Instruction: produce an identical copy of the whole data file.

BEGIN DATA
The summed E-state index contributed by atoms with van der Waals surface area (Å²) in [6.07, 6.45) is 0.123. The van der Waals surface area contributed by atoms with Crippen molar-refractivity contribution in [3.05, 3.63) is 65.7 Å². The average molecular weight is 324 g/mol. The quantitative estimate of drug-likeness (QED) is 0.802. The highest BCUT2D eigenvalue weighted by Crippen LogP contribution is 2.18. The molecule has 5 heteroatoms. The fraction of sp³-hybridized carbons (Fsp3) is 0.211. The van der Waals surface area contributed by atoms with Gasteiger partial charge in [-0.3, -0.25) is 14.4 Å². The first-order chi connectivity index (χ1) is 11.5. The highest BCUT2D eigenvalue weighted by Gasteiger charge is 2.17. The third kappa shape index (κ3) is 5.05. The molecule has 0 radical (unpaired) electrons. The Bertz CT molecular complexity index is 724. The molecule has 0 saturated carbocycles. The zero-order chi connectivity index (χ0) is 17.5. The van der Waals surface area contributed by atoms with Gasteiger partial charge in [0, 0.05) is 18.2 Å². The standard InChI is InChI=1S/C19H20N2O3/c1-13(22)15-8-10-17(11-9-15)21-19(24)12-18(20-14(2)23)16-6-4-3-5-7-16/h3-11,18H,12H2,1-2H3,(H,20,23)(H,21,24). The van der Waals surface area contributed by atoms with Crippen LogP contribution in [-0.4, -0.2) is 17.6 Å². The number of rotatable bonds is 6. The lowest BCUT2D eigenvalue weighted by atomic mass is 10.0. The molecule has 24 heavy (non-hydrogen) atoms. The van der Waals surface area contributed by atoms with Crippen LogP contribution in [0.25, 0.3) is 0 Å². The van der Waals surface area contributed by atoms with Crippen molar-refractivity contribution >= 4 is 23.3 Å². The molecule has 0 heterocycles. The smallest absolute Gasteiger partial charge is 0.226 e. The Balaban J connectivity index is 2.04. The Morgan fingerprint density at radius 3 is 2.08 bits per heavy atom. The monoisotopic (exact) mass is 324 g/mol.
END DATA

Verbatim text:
The summed E-state index contributed by atoms with van der Waals surface area (Å²) in [6.07, 6.45) is 0.123. The van der Waals surface area contributed by atoms with Crippen molar-refractivity contribution in [3.05, 3.63) is 65.7 Å². The average molecular weight is 324 g/mol. The quantitative estimate of drug-likeness (QED) is 0.802. The highest BCUT2D eigenvalue weighted by Crippen LogP contribution is 2.18. The molecule has 5 heteroatoms. The fraction of sp³-hybridized carbons (Fsp3) is 0.211. The van der Waals surface area contributed by atoms with Gasteiger partial charge in [-0.3, -0.25) is 14.4 Å². The first-order chi connectivity index (χ1) is 11.5. The highest BCUT2D eigenvalue weighted by Gasteiger charge is 2.17. The third kappa shape index (κ3) is 5.05. The molecule has 0 radical (unpaired) electrons. The Bertz CT molecular complexity index is 724. The molecule has 0 saturated carbocycles. The zero-order chi connectivity index (χ0) is 17.5. The van der Waals surface area contributed by atoms with Gasteiger partial charge in [0, 0.05) is 18.2 Å². The standard InChI is InChI=1S/C19H20N2O3/c1-13(22)15-8-10-17(11-9-15)21-19(24)12-18(20-14(2)23)16-6-4-3-5-7-16/h3-11,18H,12H2,1-2H3,(H,20,23)(H,21,24). The van der Waals surface area contributed by atoms with Crippen LogP contribution in [-0.4, -0.2) is 17.6 Å². The number of rotatable bonds is 6. The lowest BCUT2D eigenvalue weighted by atomic mass is 10.0. The molecule has 24 heavy (non-hydrogen) atoms. The van der Waals surface area contributed by atoms with Crippen LogP contribution in [0.25, 0.3) is 0 Å². The van der Waals surface area contributed by atoms with Crippen molar-refractivity contribution >= 4 is 23.3 Å². The molecule has 0 heterocycles. The smallest absolute Gasteiger partial charge is 0.226 e. The Balaban J connectivity index is 2.04. The Morgan fingerprint density at radius 3 is 2.08 bits per heavy atom. The monoisotopic (exact) mass is 324 g/mol.